- Ottawa, Ontario
Boosting leadership in vaccine development
As the leading cause of birth defects, cytomegalovirus (CMV) affects more children than Fetal Alcohol Syndrome or Down Syndrome and infects up to 90 percent of adults worldwide. Typically unnoticed in healthy people, CMV can be life-threatening for the immunocompromised, which includes persons infected with HIV, organ transplant recipients and most commonly, newborn infants.
While there is currently no vaccine for CMV, a potential breakthrough solution developed by VBI Vaccines Inc. (VBI) at their Ottawa research facility is focused on the goal of safely and effectively preventing the transmission of the virus from mother to child. VBI’s innovative vaccine candidate is made of enveloped virus-like particles (eVLPs), which mimic the shape and structure of real viruses without containing any potentially infectious viral material.
Starting out as a small enterprise with just three people, VBI connected with the National Research Council (NRC) for access to the infrastructure and scientific expertise that would prove critical to moving their innovations forward. In doing so, VBI and NRC have since established a high-yield production system that has allowed VBI to manufacture enough vaccine material for clinical testing.
Meeting supply and demand
Having established a proof of concept for its eVLP-based vaccine in 2011, VBI knew that it would need to respond quickly to the inevitable changes that would occur during the research and development process. "The biotechnology business is one that demands quick decision-making because things can change without notice," says Adam Buckley, VBI's Vice-president of Business Development. "Being able to use NRC's labs and resources as extensions of our own allowed us to quickly respond to our scientific data despite our size."
As an essential component to shortening the time to market of a potential vaccine candidate, determining the best production system and conditions that would result in the highest yield of eVLPs became a top priority. The close working relationship between VBI and NRC also allowed for seamless definition of the purification parameters needed to properly prepare the material for preclinical studies.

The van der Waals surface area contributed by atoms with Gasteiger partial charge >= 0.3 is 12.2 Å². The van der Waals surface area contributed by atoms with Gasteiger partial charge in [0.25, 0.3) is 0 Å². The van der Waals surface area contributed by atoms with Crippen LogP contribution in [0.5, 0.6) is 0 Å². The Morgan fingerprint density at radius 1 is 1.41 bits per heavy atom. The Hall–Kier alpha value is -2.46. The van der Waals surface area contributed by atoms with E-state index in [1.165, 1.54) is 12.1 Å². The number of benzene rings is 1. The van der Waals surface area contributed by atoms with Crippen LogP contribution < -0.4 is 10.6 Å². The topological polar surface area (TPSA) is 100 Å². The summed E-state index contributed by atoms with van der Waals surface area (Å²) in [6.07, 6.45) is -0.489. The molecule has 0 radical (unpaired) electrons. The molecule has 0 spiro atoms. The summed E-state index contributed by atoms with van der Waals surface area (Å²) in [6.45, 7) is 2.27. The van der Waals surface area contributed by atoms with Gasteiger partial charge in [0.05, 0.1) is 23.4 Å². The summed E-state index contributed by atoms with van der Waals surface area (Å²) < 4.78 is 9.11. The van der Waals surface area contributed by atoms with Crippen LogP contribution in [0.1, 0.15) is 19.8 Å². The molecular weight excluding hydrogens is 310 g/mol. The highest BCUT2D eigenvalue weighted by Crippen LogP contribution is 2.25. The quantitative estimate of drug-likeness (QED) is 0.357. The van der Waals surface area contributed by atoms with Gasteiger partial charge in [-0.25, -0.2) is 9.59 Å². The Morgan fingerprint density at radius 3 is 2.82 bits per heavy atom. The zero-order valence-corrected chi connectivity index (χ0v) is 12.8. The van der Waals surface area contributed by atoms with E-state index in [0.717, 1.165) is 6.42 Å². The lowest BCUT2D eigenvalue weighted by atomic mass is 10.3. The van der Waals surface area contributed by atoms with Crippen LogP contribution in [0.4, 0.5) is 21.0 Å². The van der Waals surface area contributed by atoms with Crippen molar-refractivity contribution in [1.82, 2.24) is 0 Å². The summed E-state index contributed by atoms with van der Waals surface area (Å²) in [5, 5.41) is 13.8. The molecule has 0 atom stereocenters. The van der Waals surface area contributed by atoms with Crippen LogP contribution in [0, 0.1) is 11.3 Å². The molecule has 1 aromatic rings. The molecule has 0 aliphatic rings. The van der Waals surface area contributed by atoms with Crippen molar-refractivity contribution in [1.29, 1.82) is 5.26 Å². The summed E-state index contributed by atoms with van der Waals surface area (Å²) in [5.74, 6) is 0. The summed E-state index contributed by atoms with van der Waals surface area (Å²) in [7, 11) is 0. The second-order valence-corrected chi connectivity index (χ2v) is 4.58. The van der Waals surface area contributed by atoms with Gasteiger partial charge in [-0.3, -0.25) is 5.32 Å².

"Our close collaboration with VBI allowed us to realize significant accomplishments over a short period of time," says Parminder Chahal, Project Leader and Research Officer, Viral Vectors Team with NRC. As a result, following successful preclinical testing at NRC’s facilities, VBI was able to scale-up their vaccine production to the quantities needed.
Prevention on a worldwide scale
With a vaccine candidate that is designed to be compliant with both U.S. and Canadian health regulatory requirements and that meets Good Manufacturing Practices (GMPs), VBI believes it is now poised to produce vaccine material suitable for human clinical trials. Buckley fully expects to continue VBI's strong partnership with NRC, noting that the goals of both groups are closely linked. "NRC understands what we are trying to do and demonstrated remarkable agility in adapting to our needs," he says.
In addition to its financial support for the development of the CMV vaccine candidate itself, NRC's Industrial Research Assistance Program (IRAP) is also working with VBI to develop its Lipid Particle Vaccine (LPV™) formulation technology which helps stabilize and preserve vaccines during shipment and storage. The new "thermostable" technology helps ensure that vaccines will remain safe and fully potent even if exposed to temperatures up to 40°C.
"Being able to meet the global demand for the CMV vaccine, which is predicted to reach 7.6M doses by 2030, will have a profound impact on the health of both mothers and babies," says Buckley. He and his team, which has grown to a staff of twenty, now envision a day where VBI can inject hope for families all over the world and provide a much-needed solution in preventing the transmission of cytomegalovirus.
Media Relations, National Research Council of Canada
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